After nearly 15 years of youth ministry, I simply got tired of getting the same old results from my blood, sweat, and tears. I was tired of seeing the teenagers I’d loved and poured into over the years walk away from Christ and his church after leaving the safety and comfort of their homes and our ministry. For several decades, the church’s approach to youth has more or less looked the same; but student culture, educational systems, and families have changed significantly.
We realized it was time to take another look at our deepest dreams and discern what must change in order for us to realize those dreams.
Redefining the Role
Our journey has been a long one—haphazard at times, seeking how and what this would look like for our community. When we moved from reimagining to redefining the role of the youth worker and youth ministry at our church, we made a dogmatic statement: We were NOT hiring a youth pastor.
A “youth pastor” job title came with very clear expectations of what this person would and would not do. We needed to re-envision our community toward what this person would be responsible for, as well as the church’s vision regarding youth. Who we hired would be just as important as what we held him or her accountable to do (and not do!).
I grew up in a small, über-conservative church. During college, I volunteered at a small charismatic church and a mid-sized Baptist church. My pastoral work has led me to two megachurches in two different parts of the country. I’ve spoken, consulted, and become friends with leaders from a broad spectrum of economic, social, ethnic, and theological perspectives. Now, when I look across the landscape of youth ministry, I see smaller American churches, urban ministries, and the global church actually engaging in the lives of teenagers. And they’re doing so in ways that reflect our redefined youth ministry roles.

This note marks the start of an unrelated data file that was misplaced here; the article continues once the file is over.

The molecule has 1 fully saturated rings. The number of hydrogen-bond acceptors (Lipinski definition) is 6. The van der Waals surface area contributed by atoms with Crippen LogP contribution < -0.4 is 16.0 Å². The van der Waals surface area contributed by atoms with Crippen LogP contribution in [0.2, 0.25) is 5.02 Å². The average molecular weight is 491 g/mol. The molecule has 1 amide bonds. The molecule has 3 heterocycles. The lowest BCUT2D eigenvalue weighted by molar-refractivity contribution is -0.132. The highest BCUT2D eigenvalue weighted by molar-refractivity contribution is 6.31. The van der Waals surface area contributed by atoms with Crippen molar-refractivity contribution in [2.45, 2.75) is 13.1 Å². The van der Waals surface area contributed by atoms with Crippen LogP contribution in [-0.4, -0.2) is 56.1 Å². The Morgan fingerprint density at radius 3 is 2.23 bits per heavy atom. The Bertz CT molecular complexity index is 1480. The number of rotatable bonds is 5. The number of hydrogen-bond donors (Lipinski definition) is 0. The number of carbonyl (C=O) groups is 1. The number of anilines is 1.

Due to a perceived lack of resources, our brothers and sisters in these contexts have been “divinely forced” to utilize the whole community as they train up the “next generation.” I’ve heard the lament as smaller churches or urban ministries long to hire a youth pastor or additional staff to serve teenagers. But I want to commend our co-laborers for their approach. The ways they’re investing in teenagers are precisely what larger churches or megachurches want more of—more care from the whole church, more parental involvement, and a long-term view of faith development. The silos that many churches must tear down in order to bridge the generations simply aren’t a problem in those smaller contexts. They are, in fact, leading the resource-laden ministries in this respect.
One time after I’d finished speaking on this vision, a key leader in Latin America came up and hugged me, and then he whispered in my ear, “This is what the Latin church has been doing for years. You’re right on. Thank you!” We should be thanking you for your faithful service and leadership—especially when you were told you were doing something wrong, that you needed larger crowds, fancier technology, flashier gizmos, or more “fun events” on your calendar.
After the assessment and waiting periods in my local church [described in chapters 1-2] came to a close, we began hammering out the details regarding the kind of key leader we wanted to bring on to our team. Very soon, we determined a job title.
We would hire a Student Integration Pastor.
This is an excerpt from Chapter 3 of my book, Redefining the Role of the Youth Worker: A Manifesto of Integration. Reprinted with permission via The Youth Cartel.